I wonder how this number compares to years past? I can't help but believe the percentage of people working in business was higher back in the 1950s when business was booming following the end of World War II, and government was smaller. Since then, federal spending has doubled, as has the federal debt and deficit which have skyrocketed. Regardless, the shrinking rate of people in business also signals a decline in entrepreneurship in this country which should be of concern to all of us as this represents the innovators, inventors, and captains of industry who have traditionally invigorated this country. Without them, the nation would likely become nothing more than a third class country.

No wonder people are getting mad. Like me, they've added up the numbers and don't like what they see; one half of the country is giving, and the other half is taking and not paying taxes. I wonder what will happen when the balance tips from giving to taking?

Keep the Faith!

Note: All trademarks both marked and unmarked belong to their respective companies.

Copyright © 2012 by Tim Bryce. All rights reserved.

This post is contributed by a community member. The views expressed in this blog are those of the author and do not necessarily reflect those of Patch Media Corporation. Everyone is welcome to submit a post to Patch. If you'd like to post a blog, go here to get started.

John Dolac March 22, 2012 at 12:23 AM
Enjoyed this one. Good points that more need to heed.
Torrey Craig March 22, 2012 at 03:29 PM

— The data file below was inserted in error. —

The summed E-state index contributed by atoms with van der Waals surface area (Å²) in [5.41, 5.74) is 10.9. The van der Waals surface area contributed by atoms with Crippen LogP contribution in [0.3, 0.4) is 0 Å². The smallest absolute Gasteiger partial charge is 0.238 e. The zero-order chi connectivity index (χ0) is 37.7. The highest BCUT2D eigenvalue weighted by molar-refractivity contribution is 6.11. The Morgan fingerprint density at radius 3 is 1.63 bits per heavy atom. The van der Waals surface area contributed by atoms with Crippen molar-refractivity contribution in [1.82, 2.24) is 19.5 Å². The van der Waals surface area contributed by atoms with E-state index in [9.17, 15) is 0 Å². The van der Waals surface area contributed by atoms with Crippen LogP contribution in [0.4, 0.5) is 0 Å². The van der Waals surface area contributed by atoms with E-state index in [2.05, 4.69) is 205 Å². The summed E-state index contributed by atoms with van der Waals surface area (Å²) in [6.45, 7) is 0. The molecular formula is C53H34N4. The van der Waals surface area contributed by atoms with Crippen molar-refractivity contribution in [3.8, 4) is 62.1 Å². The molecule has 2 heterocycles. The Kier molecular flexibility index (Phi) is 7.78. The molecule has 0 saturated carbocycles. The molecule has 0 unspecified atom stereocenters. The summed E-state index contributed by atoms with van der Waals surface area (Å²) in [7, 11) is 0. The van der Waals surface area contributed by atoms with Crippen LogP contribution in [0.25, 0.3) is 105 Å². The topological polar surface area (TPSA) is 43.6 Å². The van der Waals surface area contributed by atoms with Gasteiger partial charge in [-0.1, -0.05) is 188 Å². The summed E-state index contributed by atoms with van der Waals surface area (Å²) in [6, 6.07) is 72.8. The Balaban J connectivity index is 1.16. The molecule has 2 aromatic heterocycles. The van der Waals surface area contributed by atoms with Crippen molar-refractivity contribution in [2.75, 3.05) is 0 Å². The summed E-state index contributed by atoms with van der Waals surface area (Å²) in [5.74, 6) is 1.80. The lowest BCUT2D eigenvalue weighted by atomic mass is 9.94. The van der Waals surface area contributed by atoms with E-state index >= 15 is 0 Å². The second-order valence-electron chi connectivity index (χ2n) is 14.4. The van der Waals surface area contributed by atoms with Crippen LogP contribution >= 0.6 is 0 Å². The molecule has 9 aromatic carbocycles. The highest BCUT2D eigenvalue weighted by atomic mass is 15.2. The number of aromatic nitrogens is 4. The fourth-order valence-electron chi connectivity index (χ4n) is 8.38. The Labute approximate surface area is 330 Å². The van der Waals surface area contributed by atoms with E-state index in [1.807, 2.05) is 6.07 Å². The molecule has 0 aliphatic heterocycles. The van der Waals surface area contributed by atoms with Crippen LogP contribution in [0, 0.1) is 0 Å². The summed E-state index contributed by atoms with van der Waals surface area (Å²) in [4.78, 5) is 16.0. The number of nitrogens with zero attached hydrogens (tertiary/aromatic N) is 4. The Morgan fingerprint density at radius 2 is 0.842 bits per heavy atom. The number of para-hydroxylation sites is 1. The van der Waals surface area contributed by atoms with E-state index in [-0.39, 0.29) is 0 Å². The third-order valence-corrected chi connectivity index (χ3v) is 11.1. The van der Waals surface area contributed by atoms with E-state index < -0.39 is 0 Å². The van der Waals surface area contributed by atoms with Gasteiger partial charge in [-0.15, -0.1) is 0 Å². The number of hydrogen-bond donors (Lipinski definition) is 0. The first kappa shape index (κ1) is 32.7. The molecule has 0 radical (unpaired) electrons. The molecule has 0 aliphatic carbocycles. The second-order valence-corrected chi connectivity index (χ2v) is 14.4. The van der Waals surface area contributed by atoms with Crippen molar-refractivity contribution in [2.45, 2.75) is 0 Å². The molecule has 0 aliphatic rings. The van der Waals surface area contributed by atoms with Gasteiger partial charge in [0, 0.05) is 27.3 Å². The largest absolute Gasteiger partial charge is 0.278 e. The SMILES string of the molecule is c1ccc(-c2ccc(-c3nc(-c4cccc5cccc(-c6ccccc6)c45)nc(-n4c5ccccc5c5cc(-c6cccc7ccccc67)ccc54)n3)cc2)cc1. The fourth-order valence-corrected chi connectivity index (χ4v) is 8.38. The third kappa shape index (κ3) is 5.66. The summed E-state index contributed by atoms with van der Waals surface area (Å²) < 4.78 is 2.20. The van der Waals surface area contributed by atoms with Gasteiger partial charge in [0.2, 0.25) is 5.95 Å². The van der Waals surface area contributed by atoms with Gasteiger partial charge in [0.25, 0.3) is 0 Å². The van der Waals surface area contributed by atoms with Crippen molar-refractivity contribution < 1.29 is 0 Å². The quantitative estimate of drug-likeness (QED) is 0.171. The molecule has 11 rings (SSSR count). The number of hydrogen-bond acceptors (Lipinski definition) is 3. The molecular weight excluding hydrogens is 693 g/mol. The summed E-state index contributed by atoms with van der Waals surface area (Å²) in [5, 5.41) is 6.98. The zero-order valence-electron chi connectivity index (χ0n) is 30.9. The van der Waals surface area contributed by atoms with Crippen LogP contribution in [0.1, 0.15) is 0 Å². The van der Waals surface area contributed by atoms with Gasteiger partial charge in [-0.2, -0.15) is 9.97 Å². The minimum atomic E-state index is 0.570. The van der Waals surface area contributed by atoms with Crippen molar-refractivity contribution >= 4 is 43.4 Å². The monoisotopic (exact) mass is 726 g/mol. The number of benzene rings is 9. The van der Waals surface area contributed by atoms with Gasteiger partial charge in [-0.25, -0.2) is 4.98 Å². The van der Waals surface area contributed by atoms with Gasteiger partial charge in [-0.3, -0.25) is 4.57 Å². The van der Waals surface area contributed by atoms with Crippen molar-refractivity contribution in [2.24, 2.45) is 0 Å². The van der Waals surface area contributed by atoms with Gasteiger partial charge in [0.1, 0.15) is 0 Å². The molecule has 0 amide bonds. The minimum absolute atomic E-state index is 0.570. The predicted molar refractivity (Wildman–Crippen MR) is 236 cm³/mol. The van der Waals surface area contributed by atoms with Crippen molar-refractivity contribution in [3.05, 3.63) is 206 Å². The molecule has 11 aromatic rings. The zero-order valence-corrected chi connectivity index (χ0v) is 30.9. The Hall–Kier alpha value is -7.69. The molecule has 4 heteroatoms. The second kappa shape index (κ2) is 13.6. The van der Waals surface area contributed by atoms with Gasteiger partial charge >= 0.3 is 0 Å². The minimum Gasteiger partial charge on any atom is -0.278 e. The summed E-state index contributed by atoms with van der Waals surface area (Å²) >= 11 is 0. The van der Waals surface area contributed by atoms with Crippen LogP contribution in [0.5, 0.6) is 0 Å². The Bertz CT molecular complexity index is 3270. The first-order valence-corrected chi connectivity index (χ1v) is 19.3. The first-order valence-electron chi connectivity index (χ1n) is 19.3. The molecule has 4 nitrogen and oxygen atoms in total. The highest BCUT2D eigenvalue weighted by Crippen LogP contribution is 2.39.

Using the U.S. Census Bureau information on Pinellas Co (http://factfinder2.census.gov/faces/tableservices/jsf/pages/productview.xhtml?src=bkmk) we find that the population over age 16 is 772,764. Of that 462,268 people are in the total civilian labor force and 309,231 are not in the labor force. What is shown is that of the employed population a total of 16,532 people are employed in public administration or 3.9 % of the total working population. Our population here is skewed due to the higher percentages of retired people living here.
rick barasso March 23, 2012 at 01:01 AM
Definition of ENTREPRENEUR : one who organizes, manages, and assumes the risks of a business or enterprise Tim would have us believe that he was the brave one, who took a gamble and started a business. When it would appear that Timmy's dad was the one that was an inovator in the industry. He was the one that took the risks, started the business and then "gave" Timmy a job. Unfortunately Tim, not everyone has a father that gives them a career.
John Dolac March 23, 2012 at 01:46 AM
Once you own the business you assume all the risks. In today's environment, you have innovate to keep your business going. While the risks may be greatest when a business is just beginning, there is still plenty of risk in keeping it going.
rick barasso March 23, 2012 at 09:50 PM
Very true JD It appears, sometimes Tim forgets to give credit were credit is due. For example, check his bio to see who wrote "his" book. Then see who really wrote "his" book. In other words, sometimes you're a giver and sometimes you're a taker. Wouldn't you agree? Tim needs to be reminded of these things sometimes.